• Country Environmental Analyses for Tunisia, Egypt and Jordan reviewing the institutional framework for environment management;
  • Piloting the Use of Country Systems for Environmental Assessment in Egypt and Tunisia;
  • Assessment of Poverty, Environment and Health Linkages in Egypt, Yemen and Djibouti;
  • Energy-Environment Reviews in Egypt;
  • Support to Catalytic Role of Rural Women of Egypt in water quality monitoring;
  • Support to MENA countries for obtaining access to the carbon-trade market of the Kyoto Protocol in Tunisia, Egypt, Syria and Yemen;
  • Climate-change adaptation for water resources in Morocco, Yemen, Tunisia and Egypt.

The Region has also adopted a regional approach to effectively manage environmental resources and to develop a common set of principles and a framework for cooperation for trans-boundary dialogue and action. It has in that respect successfully implemented a number of projects such as the Red Sea Strategic Action Program, the Mediterranean Technical Assistance Program and the most recent Mediterranean Large Marine Ecosystem Strategic Partnership. It has also collaborated with the Africa Region for the implementation of the Nile Basin Initiative and the Africa Stockpile Project.

Collaboration within the Mediterranean basin will be further enhanced after the launch of the new initiative “Union pour la Mediterrannée” in July 2008, with special emphasis on the de-pollution of the Mediterranean in the context of the “Horizon 2020” program. The Region is a key partner with other regional and bilateral financial institutions in the development of this program.

Another new proposed initiative is the Gulf Environmental Partnership and Action Program (GEPAP), the objective of which being to preserve, protect and promote long-term sustainable development for the Gulf waterway. GEPAP would enhance cooperation among governments, the private sector, and civil society on environment through knowledge development and investments promotion.  The proposed GEPAP will complement and cooperate with existing regional initiatives and activities. 

The region is also engaged with a number of countries for the development of new collaborative programs under the Reimbursable Technical Assistance (RTA) scheme, with the primary intent of enabling the client to implement reforms or strengthen institutions in the environment sector. Progress has been made with Algeria, and two contracts on solid waste management and Clean Development Mechanism have been signed in October 2007.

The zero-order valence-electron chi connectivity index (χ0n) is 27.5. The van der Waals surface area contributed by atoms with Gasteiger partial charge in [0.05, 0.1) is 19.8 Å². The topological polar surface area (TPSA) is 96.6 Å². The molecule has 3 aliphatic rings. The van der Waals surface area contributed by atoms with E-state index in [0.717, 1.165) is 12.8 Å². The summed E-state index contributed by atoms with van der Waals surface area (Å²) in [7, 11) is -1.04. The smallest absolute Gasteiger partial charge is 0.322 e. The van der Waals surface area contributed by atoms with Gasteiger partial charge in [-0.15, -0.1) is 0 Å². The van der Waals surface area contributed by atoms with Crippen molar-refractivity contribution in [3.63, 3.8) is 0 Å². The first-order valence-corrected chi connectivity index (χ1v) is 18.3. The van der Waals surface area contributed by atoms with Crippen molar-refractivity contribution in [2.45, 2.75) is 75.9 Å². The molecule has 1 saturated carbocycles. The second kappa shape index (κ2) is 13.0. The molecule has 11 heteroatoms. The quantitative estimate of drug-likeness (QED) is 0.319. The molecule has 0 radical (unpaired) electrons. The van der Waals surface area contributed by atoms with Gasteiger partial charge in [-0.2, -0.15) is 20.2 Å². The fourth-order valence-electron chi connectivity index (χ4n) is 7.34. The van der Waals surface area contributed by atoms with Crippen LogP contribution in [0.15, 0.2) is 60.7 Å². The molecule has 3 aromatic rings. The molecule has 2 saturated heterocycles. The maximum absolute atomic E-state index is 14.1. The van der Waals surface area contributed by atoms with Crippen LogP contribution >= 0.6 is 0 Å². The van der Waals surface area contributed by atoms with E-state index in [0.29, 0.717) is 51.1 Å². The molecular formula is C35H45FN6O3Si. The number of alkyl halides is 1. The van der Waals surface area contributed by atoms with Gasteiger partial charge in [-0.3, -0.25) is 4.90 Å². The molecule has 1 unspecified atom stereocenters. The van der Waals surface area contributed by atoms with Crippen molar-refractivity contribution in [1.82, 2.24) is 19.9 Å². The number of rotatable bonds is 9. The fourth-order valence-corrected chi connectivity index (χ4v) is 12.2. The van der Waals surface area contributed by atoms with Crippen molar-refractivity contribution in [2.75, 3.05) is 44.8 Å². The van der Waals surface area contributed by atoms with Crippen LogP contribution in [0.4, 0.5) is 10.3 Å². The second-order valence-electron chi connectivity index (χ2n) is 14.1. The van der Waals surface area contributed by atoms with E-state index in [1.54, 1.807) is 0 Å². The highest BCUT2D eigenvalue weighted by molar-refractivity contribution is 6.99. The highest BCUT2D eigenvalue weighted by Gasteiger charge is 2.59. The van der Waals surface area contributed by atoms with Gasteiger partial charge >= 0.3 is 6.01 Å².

With the rising urgency of climate change the Bank has recently deployed a series of studies investigating the potential impacts of climate change in the MENA countries.  Some of these studies focus on specific sectors, such as Agriculture and Cities in Morocco, Coastal Zones and Management of Lake Nasser in Egypt, and Water in Yemen.  Other studies investigate the social implications of climate change for selected countries.    In an effort to increase its readiness to assist clients on issues of adaptation and mitigation to climate change the Bank has prepared a “Regional Business Strategy to Address Climate Change”, which proposes to put climate change at the center of the dialogue that the World Bank holds on the overall development agenda with its partners in the region.  The Region has organized in that context consultations in a select number of countries of the region (including Tunisia, Egypt and Saudi Arabia) on the MNA Regional Strategy and the overall Strategic Framework on Climate Change and Development.

Upon approval of the Board of the Climate Investment Funds on July 1, 2008, the Region has focused on raising the awareness of the countries about this newly established mechanism, and on demonstrating how the Multilateral Development Banks can work with countries to scale up support for adaptation and mitigation efforts in the context of national development strategies. Opportunities for investment programs to be developed on a country-specific basis to achieve nationally defined objectives are being explored. High potentials exist under the Clean Technology Fund, mainly in the Energy and Transport sectors, and specific proposals are currently being developed for Egypt.

All dollar figures are in US dollar equivalents. September 2008

For more information, please contact:
In Washington: Najat Yamouri; Email: